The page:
# Spatial Analysis - PowerPoint PPT Presentation

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Spatial Analysis. Longley et al., Ch 14,15. Transformations . Buffering (Point, Line, Area) Point-in-polygon Polygon Overlay Spatial Interpolation Theissen polygons Inverse-distance weighting Kriging Density estimation. Basic Approach. Map. New map. Transformation. Point-in-polygon.

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## Spatial Analysis

Longley et al., Ch 14,15

### Transformations

• Buffering (Point, Line, Area)

• Point-in-polygon

• Polygon Overlay

• Spatial Interpolation

• Theissen polygons

• Inverse-distance weighting

• Kriging

• Density estimation

Map

New map

Transformation

### Point-in-polygon

Select point known to be outside

Select point to be tested

Create line segment

Intersect with all boundary

segments

Count intersections

EVEN=OUTSIDE

ODD=INSIDE

### Combining maps

• RASTER

• As long as maps have same extent, resolution, etc, overlay is direct (pixel-to-pixel)

• Otherwise, needs interpolation

• Use map algebra (Tomlin)

• Tomlin’s operators

• Focal, Local, Zonal

• VECTOR

• A problem

Town buffer

River buffer

### Other spatial analysis methods

• Centrographic analysis (mean center)

• Dispersion measures (stand. Dist)

• Point clustering measures (NNS)

• Moran’s I: Spatial autocorrelation (Clustering of neighboring values)

• Fragmentation and fractional dimension

• Spatial optimization

• Point

• Route

• Spatial interpolation

### Moran’s I

http://gis.esri.com/library/userconf/proc02/pap1064/p106413.gif

### Spatial autocorrelation

• Correlation of a field with itself

Low

High

Maximum

### Spatial optimization

www.giscenter.net/eng/work_03_e.html

### Linear interpolation

C

B

Half way from A to B,

Value is (A + B) / 2

A

### Nonlinear Interpolation

• When things aren't or shouldn’t be so simple

• Values computed by piecewise “moving window”

• Basic types:1. Trend surface analysis / Polynomial

2. Minimum Curvature Spline

3. Inverse Distance Weighted 4. Kriging

### 1. Trend Surface/Polynomial

• point-based

• Fits a polynomial to input points

• When calculating function that will describe surface, uses least-square regression fit

• approximate interpolator

• Resulting surface doesn’t pass through all data points

• global trend in data, varying slowly overlain by local but rapid fluctuations

### 1. Trend Surface cont.

• flat but TILTED plane to fit data

• surface is approximated by linear equation (polynomial degree 1)

• z = a + bx + cy

• tilted but WARPED plane to fit data

• surface is approximated by quadratic equation (polynomial degree 2)

• z = a + bx + cy + dx2 + exy + fy2

### 2. Minimum Curvature Splines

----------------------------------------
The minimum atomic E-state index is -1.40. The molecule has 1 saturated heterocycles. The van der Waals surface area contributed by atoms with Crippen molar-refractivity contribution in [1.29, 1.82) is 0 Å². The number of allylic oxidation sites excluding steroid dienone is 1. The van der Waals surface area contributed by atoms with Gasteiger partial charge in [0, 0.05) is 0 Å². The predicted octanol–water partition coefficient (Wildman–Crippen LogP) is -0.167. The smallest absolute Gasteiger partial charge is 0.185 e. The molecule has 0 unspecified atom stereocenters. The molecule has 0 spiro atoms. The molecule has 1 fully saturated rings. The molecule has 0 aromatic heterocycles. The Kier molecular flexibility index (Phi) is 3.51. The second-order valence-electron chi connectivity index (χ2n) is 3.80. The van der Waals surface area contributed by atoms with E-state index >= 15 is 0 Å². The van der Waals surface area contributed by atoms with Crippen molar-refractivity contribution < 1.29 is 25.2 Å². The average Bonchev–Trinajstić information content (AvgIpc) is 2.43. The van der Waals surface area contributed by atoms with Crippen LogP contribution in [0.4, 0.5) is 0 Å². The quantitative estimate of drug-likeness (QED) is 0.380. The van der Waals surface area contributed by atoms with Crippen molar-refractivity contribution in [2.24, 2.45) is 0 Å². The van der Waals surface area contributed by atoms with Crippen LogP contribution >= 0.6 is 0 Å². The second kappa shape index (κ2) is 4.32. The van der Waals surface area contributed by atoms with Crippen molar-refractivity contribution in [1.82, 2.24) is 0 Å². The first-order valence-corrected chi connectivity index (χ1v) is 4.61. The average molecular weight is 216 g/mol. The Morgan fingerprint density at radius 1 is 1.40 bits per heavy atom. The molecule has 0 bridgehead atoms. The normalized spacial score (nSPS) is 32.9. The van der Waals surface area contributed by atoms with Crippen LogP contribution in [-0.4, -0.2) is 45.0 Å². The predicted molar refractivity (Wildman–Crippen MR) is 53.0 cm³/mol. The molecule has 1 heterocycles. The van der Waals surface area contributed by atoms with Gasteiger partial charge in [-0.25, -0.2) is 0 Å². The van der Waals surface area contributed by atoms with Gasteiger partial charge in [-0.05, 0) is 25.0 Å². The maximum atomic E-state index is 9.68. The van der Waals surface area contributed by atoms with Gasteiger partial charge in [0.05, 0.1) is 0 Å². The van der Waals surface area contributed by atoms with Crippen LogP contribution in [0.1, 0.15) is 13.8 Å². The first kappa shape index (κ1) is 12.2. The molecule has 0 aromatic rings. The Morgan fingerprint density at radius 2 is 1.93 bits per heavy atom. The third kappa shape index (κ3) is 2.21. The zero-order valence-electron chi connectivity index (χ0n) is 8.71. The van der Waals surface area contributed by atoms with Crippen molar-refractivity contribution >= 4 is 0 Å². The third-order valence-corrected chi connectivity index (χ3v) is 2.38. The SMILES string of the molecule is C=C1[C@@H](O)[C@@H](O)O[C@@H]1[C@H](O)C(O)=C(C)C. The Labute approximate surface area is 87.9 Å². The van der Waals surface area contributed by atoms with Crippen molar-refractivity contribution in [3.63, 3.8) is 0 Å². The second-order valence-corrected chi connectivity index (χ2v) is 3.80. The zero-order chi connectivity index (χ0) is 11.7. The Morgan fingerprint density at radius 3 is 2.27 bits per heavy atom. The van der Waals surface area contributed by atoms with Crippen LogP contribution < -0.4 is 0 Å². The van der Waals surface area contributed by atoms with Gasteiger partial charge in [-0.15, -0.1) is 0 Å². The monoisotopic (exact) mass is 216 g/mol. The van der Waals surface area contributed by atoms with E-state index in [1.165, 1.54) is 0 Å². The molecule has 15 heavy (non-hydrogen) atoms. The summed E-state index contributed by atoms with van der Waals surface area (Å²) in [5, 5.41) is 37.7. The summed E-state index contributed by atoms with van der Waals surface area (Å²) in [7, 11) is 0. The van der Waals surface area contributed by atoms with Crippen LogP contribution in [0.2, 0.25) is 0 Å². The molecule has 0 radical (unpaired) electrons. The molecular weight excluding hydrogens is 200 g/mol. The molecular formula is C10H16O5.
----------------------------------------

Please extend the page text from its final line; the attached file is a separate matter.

• Fits a minimum-curvature surface through input points

• Like bending a sheet of rubber to pass through points

• While minimizing curvature of that sheet

• repeatedly applies a smoothing equation (piecewise polynomial) to the surface

• Resulting surface passes through all points

• best for gently varying surfaces, not for rugged ones (can overshoot data values)

### 3. Inverse Distance Weighted

• Each input point has local influence that diminishes with distance

• estimates are averages of values at n known points within window R

where w is some function of distance (e.g., w = 1/dk)

### IDW

• IDW is popular, easy, but problematic

• Interpolated values limited by the range of the data

• No interpolated value will be outside the observed range of z values

• How many points should be included in the averaging?

• What about irregularly distributed points?

• What about the map edges?

### IDW Example

• ozone concentrations at CA measurement stations

1. estimate a complete field, make a map

2. estimate ozone concentrations at specific locations (e.g., Los Angeles)

### Ozone in S. Cal: Text Example

measuring stations and concentrations

(point shapefile)

CA cities (point shapefile)

CA outline (polygon shapefile)

DEM (raster)

### IDW Wizard in Geostatistical Analystdefine data source

Power of distance

4 sectors

### Cross validation

• removing one of the n observation points and using the remaining n-1 points to predict its value.

• Error = observed - predicted

### 4. Kriging

• Assumes distance or direction betw. sample points shows a spatial correlation that help describe the surface

• Fits function to

• Specified number of points OR

• All points within a window of specified radius

• Based on an analysis of the data, then an application of the results of this analysis to interpolation

• Most appropriate when you already know about spatially correlated distance or directional bias in data

• Involves several steps

• Exploratory statistical analysis of data

• Variogram modeling

• Creating the surface based on variogram

### Kriging

• Breaks up topography into 3 elements:Drift (general trend), small deviations from the drift and random noise.

To be stepped over

### Explore with Trend analysis

• You may wish to remove a trend from the dataset before using kriging. The Trend Analysis tool can help identify global trends in the input dataset.

### Kriging Results

• Once the variogram has been developed, it is used to estimate distance weights for interpolation

• Computationally very intensive w/ lots of data points

• Estimation of the variogram complex

• No one method is absolute best

• Results never absolute, assumptions about distance, directional bias

### Kriging Example

Surface has no constant mean

Maybe no underlying trend

surface has a constant mean,

no underlying trend

allows for a trend

binary data

### Kriging Result

• similar pattern to IDW

• less detail in remote areas

• smooth

### IDW vs. Kriging

• Kriging appears to give a more “smooth” look to the data

• Kriging avoids the “bulls eye” effect

• Kriging gives us a standard error

Kriging

IDW